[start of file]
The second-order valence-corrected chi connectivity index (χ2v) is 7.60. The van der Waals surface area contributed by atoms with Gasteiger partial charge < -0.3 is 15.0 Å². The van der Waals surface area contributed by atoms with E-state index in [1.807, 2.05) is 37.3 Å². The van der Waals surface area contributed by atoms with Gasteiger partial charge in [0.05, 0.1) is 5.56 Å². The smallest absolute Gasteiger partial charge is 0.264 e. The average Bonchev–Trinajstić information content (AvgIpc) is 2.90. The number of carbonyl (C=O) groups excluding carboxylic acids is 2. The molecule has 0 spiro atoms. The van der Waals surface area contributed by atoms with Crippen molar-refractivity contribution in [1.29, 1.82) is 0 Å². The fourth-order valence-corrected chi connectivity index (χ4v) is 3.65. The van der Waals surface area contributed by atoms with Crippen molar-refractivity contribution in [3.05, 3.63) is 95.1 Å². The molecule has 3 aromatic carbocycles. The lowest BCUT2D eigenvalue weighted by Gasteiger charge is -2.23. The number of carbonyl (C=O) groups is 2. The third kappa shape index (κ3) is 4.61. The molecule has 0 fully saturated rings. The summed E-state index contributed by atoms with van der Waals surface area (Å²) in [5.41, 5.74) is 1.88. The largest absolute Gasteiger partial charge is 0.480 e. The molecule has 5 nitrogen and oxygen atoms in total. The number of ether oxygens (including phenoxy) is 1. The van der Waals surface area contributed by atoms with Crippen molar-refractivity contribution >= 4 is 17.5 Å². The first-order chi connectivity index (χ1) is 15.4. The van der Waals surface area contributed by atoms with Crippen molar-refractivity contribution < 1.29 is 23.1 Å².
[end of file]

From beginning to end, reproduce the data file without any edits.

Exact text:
The second-order valence-corrected chi connectivity index (χ2v) is 7.60. The van der Waals surface area contributed by atoms with Gasteiger partial charge < -0.3 is 15.0 Å². The van der Waals surface area contributed by atoms with E-state index in [1.807, 2.05) is 37.3 Å². The van der Waals surface area contributed by atoms with Gasteiger partial charge in [0.05, 0.1) is 5.56 Å². The smallest absolute Gasteiger partial charge is 0.264 e. The average Bonchev–Trinajstić information content (AvgIpc) is 2.90. The number of carbonyl (C=O) groups excluding carboxylic acids is 2. The molecule has 0 spiro atoms. The van der Waals surface area contributed by atoms with Crippen molar-refractivity contribution in [1.29, 1.82) is 0 Å². The fourth-order valence-corrected chi connectivity index (χ4v) is 3.65. The van der Waals surface area contributed by atoms with Crippen molar-refractivity contribution in [3.05, 3.63) is 95.1 Å². The molecule has 3 aromatic carbocycles. The lowest BCUT2D eigenvalue weighted by Gasteiger charge is -2.23. The number of carbonyl (C=O) groups is 2. The third kappa shape index (κ3) is 4.61. The molecule has 0 fully saturated rings. The summed E-state index contributed by atoms with van der Waals surface area (Å²) in [5.41, 5.74) is 1.88. The largest absolute Gasteiger partial charge is 0.480 e. The molecule has 5 nitrogen and oxygen atoms in total. The number of ether oxygens (including phenoxy) is 1. The van der Waals surface area contributed by atoms with Crippen molar-refractivity contribution >= 4 is 17.5 Å². The first-order chi connectivity index (χ1) is 15.4. The van der Waals surface area contributed by atoms with Crippen molar-refractivity contribution < 1.29 is 23.1 Å².